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Ontario Passes Full-Day Learning Act

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Ontario Passes Full-Day Learning Act

McGuinty Government Also Takes Key Steps To Stabilize Child Care And Improve The Delivery Of Children's Services

Ministry of Education

Ontario is one step closer to implementing full-day learning for four- and five-year-olds across the province.

Earlier today, the legislature passed the Full-Day Early Learning Statute Law Amendment Act, 2010. The legislation included a number of amendments, such as clarifying the roles of teachers and early childhood educators in full-day early learning classrooms.

In addition, the government will address the need for child care centres to have the flexibility they need as four- and five-year-olds move into the integrated before- and after-school program.

Ontario is also supporting the child care sector and will help improve the delivery of other children's services in a number of ways, including:

  • Providing stabilization funding. This will be phased in over the period of implementation, growing to $51 million annually at full implementation to help stabilize child care centres as four- and five-year-olds move into the full-day learning program.
  • Providing $12 million over five years to help non-profit child care centres make retrofits and renovations to serve younger children.
  • Transferring child care policy and program responsibilities to the Ministry of Education from the Ministry of Children and Youth Services to facilitate smoother transitions for children from the child care system to the education system.
  • Minister of Children and Youth Services Laurel Broten, assisted by Dr. Charles Pascal, will take the lead to bring about integrated services for parents of infants and young children so they can access them in a more co-ordinated, timely and efficient way.  
Full-day early learning is a key part of the government's Open Ontario plan to strengthen education in Ontario. It will increase student achievement, build a stronger workforce and help break the cycle of poverty.

Quick Facts

  • Full-day learning will be offered in nearly 600 schools in September 2010.
  • Teachers and early childhood educators in full-day learning classrooms will be guided by the new Full-Day Early Learning - Kindergarten Program.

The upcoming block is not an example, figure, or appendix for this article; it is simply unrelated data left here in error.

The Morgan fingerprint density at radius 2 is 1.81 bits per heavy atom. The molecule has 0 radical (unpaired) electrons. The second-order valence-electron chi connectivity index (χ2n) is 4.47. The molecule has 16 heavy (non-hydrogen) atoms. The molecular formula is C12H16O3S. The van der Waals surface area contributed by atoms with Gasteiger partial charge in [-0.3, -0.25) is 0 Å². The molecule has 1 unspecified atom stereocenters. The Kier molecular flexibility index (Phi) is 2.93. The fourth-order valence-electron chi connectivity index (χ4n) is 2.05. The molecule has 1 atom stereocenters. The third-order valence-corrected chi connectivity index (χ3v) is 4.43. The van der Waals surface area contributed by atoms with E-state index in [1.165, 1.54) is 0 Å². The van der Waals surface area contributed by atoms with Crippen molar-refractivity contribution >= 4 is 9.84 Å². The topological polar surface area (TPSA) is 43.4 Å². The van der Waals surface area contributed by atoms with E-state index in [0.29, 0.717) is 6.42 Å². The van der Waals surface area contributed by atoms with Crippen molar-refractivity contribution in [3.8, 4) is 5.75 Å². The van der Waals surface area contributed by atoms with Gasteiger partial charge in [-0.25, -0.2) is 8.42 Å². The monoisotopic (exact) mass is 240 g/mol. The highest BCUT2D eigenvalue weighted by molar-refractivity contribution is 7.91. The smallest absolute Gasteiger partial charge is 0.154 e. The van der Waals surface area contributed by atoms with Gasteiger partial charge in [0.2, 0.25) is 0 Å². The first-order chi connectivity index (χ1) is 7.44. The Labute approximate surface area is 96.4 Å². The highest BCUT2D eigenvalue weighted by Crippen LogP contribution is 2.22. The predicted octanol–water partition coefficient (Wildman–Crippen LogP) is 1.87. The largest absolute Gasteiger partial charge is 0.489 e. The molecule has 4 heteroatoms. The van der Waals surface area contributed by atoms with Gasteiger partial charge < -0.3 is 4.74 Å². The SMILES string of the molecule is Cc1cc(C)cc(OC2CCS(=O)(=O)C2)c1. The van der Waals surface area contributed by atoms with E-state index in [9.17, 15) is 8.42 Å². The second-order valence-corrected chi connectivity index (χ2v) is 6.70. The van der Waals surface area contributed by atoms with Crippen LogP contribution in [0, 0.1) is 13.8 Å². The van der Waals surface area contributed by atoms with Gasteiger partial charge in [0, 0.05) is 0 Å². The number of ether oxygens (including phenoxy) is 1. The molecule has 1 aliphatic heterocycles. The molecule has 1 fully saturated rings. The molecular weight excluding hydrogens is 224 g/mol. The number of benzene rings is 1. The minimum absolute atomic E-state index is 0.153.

• Subsidies will be available, based on need, for some families who need help with the cost of the extended-day program.
  • The full-day early learning program will be supported by a team of teachers and early childhood educators with approximately 26 kids per classroom.

Background Information

Additional Resources


“The passage of this legislation is the next step towards our vision of integrating early learning and child care. Providing a seamless system will give our children a stronger start and provide parents with the security of knowing that their children are being cared for in a safe, healthy and stimulating environment.”

Leona Dombrowsky

Minister of Education

“This change will help us deliver more co-ordinated early learning, child care and support services for young families. It will help create smoother transitions for parents and children as they grow.”

Laurel Broten

Minister of Children and Youth Services

“It's heartening to see the Government moving forward with other essential initiatives that are key to the wellbeing of Ontario's children and families including improving the delivery of children's services and childcare. Advocates have long recognized that good child care educates and good education cares. This is a critical step to erasing the divide between the education and child care sectors, along with progress on integrating all children's services - and creating a stronger world class system for Ontario's children and families.”

Dr. Charles Pascal

Premier's Special Advisor on Early Learning

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